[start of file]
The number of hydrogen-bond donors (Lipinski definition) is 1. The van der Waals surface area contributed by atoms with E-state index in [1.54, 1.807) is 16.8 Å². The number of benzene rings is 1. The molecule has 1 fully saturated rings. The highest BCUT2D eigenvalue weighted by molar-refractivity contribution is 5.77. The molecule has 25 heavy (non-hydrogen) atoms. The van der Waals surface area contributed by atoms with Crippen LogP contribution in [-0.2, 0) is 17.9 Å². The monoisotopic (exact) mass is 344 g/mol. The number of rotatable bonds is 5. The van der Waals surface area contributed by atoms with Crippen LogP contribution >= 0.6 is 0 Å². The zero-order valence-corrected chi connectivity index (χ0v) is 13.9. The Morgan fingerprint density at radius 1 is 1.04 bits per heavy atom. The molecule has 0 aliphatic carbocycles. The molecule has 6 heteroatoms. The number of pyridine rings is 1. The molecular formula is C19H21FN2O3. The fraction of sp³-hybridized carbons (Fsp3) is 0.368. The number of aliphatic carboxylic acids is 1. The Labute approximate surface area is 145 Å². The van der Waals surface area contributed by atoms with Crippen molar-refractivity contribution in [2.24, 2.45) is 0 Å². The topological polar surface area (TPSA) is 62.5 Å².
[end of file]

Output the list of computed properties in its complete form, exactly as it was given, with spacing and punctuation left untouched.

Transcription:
The number of hydrogen-bond donors (Lipinski definition) is 1. The van der Waals surface area contributed by atoms with E-state index in [1.54, 1.807) is 16.8 Å². The number of benzene rings is 1. The molecule has 1 fully saturated rings. The highest BCUT2D eigenvalue weighted by molar-refractivity contribution is 5.77. The molecule has 25 heavy (non-hydrogen) atoms. The van der Waals surface area contributed by atoms with Crippen LogP contribution in [-0.2, 0) is 17.9 Å². The monoisotopic (exact) mass is 344 g/mol. The number of rotatable bonds is 5. The van der Waals surface area contributed by atoms with Crippen LogP contribution >= 0.6 is 0 Å². The zero-order valence-corrected chi connectivity index (χ0v) is 13.9. The Morgan fingerprint density at radius 1 is 1.04 bits per heavy atom. The molecule has 0 aliphatic carbocycles. The molecule has 6 heteroatoms. The number of pyridine rings is 1. The molecular formula is C19H21FN2O3. The fraction of sp³-hybridized carbons (Fsp3) is 0.368. The number of aliphatic carboxylic acids is 1. The Labute approximate surface area is 145 Å². The van der Waals surface area contributed by atoms with Crippen molar-refractivity contribution in [2.24, 2.45) is 0 Å². The topological polar surface area (TPSA) is 62.5 Å².